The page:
I just watched this film about a young woman navigating adulthood through relationships and career transitions. It’s one of those comfort films that makes you feel validated about being an adult without having any of the adult things figured out.
Julie is a top medical student who ends up switching to psychology, and then photography. She ends up working at a bookstore for a few years as she tries to grapple with what she wants in life. She has an estranged relationship with her dad, who has another family of his own, but is unable to confront him about it. She has many flings, and ends up in 2 serious relationships where she wonders Is This It. Her insecurities about her career and her indecisivenes about her future are among the few issues that keep her from moving forward.
We can see that Julie is trying to figure out her life, but nothing seems to really fit. Her relationships are merely hedonistic pursuits where she always ends up feeling like the supporting character. It’s not that she can’t be who she wants to be, it’s that she doesn’t know who that is, or if it’s even worth the pursuit. The film is genius at letting things flow; Julie’s trajectory is unpredictable, with her decisions being neither wrong or right—they just are.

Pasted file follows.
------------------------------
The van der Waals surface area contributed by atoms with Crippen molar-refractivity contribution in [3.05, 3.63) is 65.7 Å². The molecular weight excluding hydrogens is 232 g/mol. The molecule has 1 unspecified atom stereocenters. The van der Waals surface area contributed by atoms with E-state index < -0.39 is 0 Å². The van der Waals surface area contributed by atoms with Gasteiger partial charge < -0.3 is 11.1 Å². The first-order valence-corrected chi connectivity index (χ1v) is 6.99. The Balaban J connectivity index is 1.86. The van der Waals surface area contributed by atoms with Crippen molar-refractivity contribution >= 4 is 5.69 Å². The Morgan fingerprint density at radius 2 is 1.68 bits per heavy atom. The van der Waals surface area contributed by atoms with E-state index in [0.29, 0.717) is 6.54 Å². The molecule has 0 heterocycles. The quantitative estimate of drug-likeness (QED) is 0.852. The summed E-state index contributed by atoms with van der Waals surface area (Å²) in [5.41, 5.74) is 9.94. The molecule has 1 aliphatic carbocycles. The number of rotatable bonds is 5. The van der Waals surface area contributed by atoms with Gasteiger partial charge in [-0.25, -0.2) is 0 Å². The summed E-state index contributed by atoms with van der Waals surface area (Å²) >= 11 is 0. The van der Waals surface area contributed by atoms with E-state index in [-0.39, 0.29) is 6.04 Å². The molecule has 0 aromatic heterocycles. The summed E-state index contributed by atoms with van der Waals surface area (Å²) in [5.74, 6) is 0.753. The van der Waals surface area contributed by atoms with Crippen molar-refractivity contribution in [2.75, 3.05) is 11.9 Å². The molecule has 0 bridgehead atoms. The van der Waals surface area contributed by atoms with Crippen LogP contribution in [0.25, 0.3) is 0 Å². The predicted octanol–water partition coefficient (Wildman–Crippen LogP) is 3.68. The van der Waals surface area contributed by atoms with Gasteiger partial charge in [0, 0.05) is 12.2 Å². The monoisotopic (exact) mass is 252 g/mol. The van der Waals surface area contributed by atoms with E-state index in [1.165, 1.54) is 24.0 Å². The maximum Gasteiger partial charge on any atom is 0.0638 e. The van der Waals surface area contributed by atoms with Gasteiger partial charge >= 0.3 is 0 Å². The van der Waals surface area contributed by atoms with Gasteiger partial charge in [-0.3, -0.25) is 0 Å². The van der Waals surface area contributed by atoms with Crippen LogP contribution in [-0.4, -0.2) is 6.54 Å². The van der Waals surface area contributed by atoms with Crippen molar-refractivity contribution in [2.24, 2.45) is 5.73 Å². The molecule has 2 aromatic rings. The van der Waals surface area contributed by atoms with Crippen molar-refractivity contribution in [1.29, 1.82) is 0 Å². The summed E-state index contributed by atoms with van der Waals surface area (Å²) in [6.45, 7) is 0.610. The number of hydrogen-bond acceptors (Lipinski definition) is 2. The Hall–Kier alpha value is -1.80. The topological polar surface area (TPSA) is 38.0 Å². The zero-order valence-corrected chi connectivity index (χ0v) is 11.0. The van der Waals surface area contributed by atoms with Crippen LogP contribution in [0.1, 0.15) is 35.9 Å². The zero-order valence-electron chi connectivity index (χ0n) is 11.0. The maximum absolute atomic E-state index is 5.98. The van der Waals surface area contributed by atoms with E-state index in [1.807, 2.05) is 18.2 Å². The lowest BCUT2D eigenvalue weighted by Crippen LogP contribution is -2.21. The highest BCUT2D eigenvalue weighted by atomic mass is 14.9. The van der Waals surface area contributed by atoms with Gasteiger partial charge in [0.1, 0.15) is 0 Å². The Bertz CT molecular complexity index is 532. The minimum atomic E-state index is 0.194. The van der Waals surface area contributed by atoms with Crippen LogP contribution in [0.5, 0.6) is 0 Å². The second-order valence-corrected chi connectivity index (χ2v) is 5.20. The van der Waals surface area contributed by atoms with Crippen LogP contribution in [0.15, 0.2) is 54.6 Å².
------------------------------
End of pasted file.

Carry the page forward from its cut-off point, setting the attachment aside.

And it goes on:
Watching others go through problems that I can identify with helps me see my own issues from the same point of view: as a non-judging, neutral viewer. It’s easy for me to punish myself for not appreciating the life I have; in reality, my problems are relative, far more common that I think, and not that big a deal in the grand scheme of life. Freeing myself from the isolation of my thoughts is what allows me to stop dwelling on them, and look for ways to move forward.